FMR Volunteers – Lifeline to community based disaster response in J&K

14 July 2016
FMR Volunteers – Lifeline to community based disaster response in J&K
Hasina Gatoo is an inspiration to many in her community. Sukriti Bhatia/ICRC

As monsoon sets in, the threat of floods looms large over many parts of South Asia, including India. Heavy downpours often result in some damage to homes, roads, bridges and power lines with attendant threats to residents. A long standing volunteer in Jammu & Kashmir, Hasina Gatoo, has been working as a First Medical Responder (FMR) since 2013. A memorable experience for her was the role she played in assisting those affected by the floods in 2014 – a disaster which killed many hundreds and caused massive destruction.

Dressed in a traditional Kashmiri feran, her calm eyes speak volumes. Forty-six-year-old Hasina who hails from Shopian in South Kashmir is an inspiration to many in her community, as she has been part of many disaster response teams.

Recalling her experiences of the flood response, she says, "I clearly remember the day when our village was inundated. We received the first call for help from the adjoining village of Dachipora, where the water from the nearby river had flooded into some houses. People were forced out and that's when we contacted the local District Commissioner seeking relief material. Everything happened so quickly."

As a trained FMR volunteer, she was part of the team deployed to provide first aid, and undertake search and rescue efforts during the disaster. Hasina's story stands out more so because often when she is a part of an emergency response team, her male volunteers advise her to stay safe and not venture out. But wearing the advice on her sleeves, she would be often be seen helping others during rescue operations in her village, very much riding the self-made rafts with her male volunteers.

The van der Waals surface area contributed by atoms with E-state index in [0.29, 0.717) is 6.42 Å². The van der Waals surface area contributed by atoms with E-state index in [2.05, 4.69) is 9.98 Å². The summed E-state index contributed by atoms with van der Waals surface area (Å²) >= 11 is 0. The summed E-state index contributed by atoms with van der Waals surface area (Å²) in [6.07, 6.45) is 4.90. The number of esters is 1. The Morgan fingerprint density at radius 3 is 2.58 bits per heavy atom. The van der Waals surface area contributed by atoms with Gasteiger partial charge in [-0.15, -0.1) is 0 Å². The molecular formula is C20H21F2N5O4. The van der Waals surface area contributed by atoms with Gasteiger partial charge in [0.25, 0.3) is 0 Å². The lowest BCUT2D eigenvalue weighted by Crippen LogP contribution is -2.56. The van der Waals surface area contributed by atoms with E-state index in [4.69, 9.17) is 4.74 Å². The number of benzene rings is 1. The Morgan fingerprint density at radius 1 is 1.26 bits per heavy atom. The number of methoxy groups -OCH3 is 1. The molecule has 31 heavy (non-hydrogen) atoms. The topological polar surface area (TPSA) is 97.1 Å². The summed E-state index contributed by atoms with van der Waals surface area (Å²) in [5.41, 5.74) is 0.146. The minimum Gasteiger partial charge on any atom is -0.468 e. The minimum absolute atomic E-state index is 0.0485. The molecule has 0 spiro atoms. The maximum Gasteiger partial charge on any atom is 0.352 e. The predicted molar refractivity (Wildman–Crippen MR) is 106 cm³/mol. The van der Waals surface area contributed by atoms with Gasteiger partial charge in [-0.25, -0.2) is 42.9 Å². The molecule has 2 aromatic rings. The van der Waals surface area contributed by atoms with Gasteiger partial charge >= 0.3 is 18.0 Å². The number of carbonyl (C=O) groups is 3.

She recalled one particular heart wrenching experience. "Of the many people we rescued, there was one pregnant woman in Dachipora village. I can't explain how relived that lady was after seeing another woman come to her aid. I quickly covered her in blankets and brought her out safely to the make shift hospital". Hasina is also one of those who not only inspire other ladies in the village through her action, but also encourage them to contribute to the social good.

The FMR is a unique programme of the Indian Red Cross Society (IRCS) whose pilot programme was launched in Uttarakhand in 2011 and has subsequently been extended to 18 most disaster prone states of the country. It was launched in Jammu and Kashmir in 2013 and at present, the IRCS J&K Branch has more than 1500 trained FMR volunteers. In the course of the 2014 Kashmir floods, these FMR volunteers played a major role in rescue and evacuation operations. As J&K is a disaster prone area, these volunteers are also among the first responders to provide first aid to the victims of road traffic accidents.

Hasina is appreciative of the capacity-building initiatives of the Red Cross which ensures that volunteers are constantly prepared so they could effectively respond to disasters in their communities. Indeed, the success of Red Cross programmes is hinged on the persistent and unrelenting efforts of volunteers such as Hasina. Ms. Roma Wani, the IRCS J&K State Secretary, acknowledges that women play an important role in disaster response. According to her "...as a woman myself, I think that female volunteers are a strength of the J&K IRCS State Branch as they are most sensitive to the needs of the community."

The ICRC has supported the IRCS J&K Branch to train more than 400 such FMRs across the state who have been instrumental in mobilising other volunteers from the community to help in rescue operations. Besides direct rescue and relief, the Red Cross teams are actively involved in helping to identify and deploy community resources and support to mitigate the lack of essential services during disasters.